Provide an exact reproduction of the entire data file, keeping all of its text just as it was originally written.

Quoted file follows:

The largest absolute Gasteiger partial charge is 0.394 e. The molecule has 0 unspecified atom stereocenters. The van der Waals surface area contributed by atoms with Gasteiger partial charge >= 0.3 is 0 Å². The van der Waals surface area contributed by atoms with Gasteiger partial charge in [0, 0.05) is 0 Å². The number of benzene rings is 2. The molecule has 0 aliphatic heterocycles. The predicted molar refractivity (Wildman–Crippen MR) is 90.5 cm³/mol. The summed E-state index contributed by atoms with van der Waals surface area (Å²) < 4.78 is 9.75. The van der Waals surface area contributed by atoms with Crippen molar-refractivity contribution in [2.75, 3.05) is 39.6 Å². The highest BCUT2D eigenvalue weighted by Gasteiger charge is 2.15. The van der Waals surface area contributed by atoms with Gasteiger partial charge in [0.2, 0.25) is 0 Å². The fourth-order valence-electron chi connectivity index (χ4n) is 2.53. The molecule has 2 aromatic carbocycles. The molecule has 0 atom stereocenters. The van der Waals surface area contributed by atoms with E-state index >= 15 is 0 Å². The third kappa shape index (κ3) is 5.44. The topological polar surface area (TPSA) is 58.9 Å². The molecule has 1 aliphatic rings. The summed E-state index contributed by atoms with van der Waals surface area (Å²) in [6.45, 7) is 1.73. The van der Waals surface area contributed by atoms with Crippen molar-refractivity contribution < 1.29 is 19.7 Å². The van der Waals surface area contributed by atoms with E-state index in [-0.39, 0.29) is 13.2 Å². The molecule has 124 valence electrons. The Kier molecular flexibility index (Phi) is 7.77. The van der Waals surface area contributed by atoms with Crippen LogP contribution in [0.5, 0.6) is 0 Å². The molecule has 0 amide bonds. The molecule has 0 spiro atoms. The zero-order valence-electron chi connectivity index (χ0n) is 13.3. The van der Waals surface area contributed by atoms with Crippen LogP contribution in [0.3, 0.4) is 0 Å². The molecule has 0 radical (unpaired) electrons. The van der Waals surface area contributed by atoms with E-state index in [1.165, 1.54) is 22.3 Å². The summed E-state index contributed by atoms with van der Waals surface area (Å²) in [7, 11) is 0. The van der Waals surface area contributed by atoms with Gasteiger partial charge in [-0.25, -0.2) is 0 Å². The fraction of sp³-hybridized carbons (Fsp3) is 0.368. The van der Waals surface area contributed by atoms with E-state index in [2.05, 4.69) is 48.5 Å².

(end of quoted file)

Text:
The largest absolute Gasteiger partial charge is 0.394 e. The molecule has 0 unspecified atom stereocenters. The van der Waals surface area contributed by atoms with Gasteiger partial charge >= 0.3 is 0 Å². The van der Waals surface area contributed by atoms with Gasteiger partial charge in [0, 0.05) is 0 Å². The number of benzene rings is 2. The molecule has 0 aliphatic heterocycles. The predicted molar refractivity (Wildman–Crippen MR) is 90.5 cm³/mol. The summed E-state index contributed by atoms with van der Waals surface area (Å²) < 4.78 is 9.75. The van der Waals surface area contributed by atoms with Crippen molar-refractivity contribution in [2.75, 3.05) is 39.6 Å². The highest BCUT2D eigenvalue weighted by Gasteiger charge is 2.15. The van der Waals surface area contributed by atoms with Gasteiger partial charge in [0.2, 0.25) is 0 Å². The fourth-order valence-electron chi connectivity index (χ4n) is 2.53. The molecule has 2 aromatic carbocycles. The molecule has 0 atom stereocenters. The van der Waals surface area contributed by atoms with E-state index >= 15 is 0 Å². The third kappa shape index (κ3) is 5.44. The topological polar surface area (TPSA) is 58.9 Å². The molecule has 1 aliphatic rings. The summed E-state index contributed by atoms with van der Waals surface area (Å²) in [6.45, 7) is 1.73. The van der Waals surface area contributed by atoms with Crippen molar-refractivity contribution < 1.29 is 19.7 Å². The van der Waals surface area contributed by atoms with E-state index in [-0.39, 0.29) is 13.2 Å². The molecule has 124 valence electrons. The Kier molecular flexibility index (Phi) is 7.77. The van der Waals surface area contributed by atoms with Crippen LogP contribution in [0.5, 0.6) is 0 Å². The molecule has 0 amide bonds. The molecule has 0 spiro atoms. The zero-order valence-electron chi connectivity index (χ0n) is 13.3. The van der Waals surface area contributed by atoms with Crippen LogP contribution in [0.3, 0.4) is 0 Å². The molecule has 0 radical (unpaired) electrons. The van der Waals surface area contributed by atoms with E-state index in [1.165, 1.54) is 22.3 Å². The summed E-state index contributed by atoms with van der Waals surface area (Å²) in [7, 11) is 0. The van der Waals surface area contributed by atoms with Gasteiger partial charge in [-0.25, -0.2) is 0 Å². The fraction of sp³-hybridized carbons (Fsp3) is 0.368. The van der Waals surface area contributed by atoms with E-state index in [2.05, 4.69) is 48.5 Å².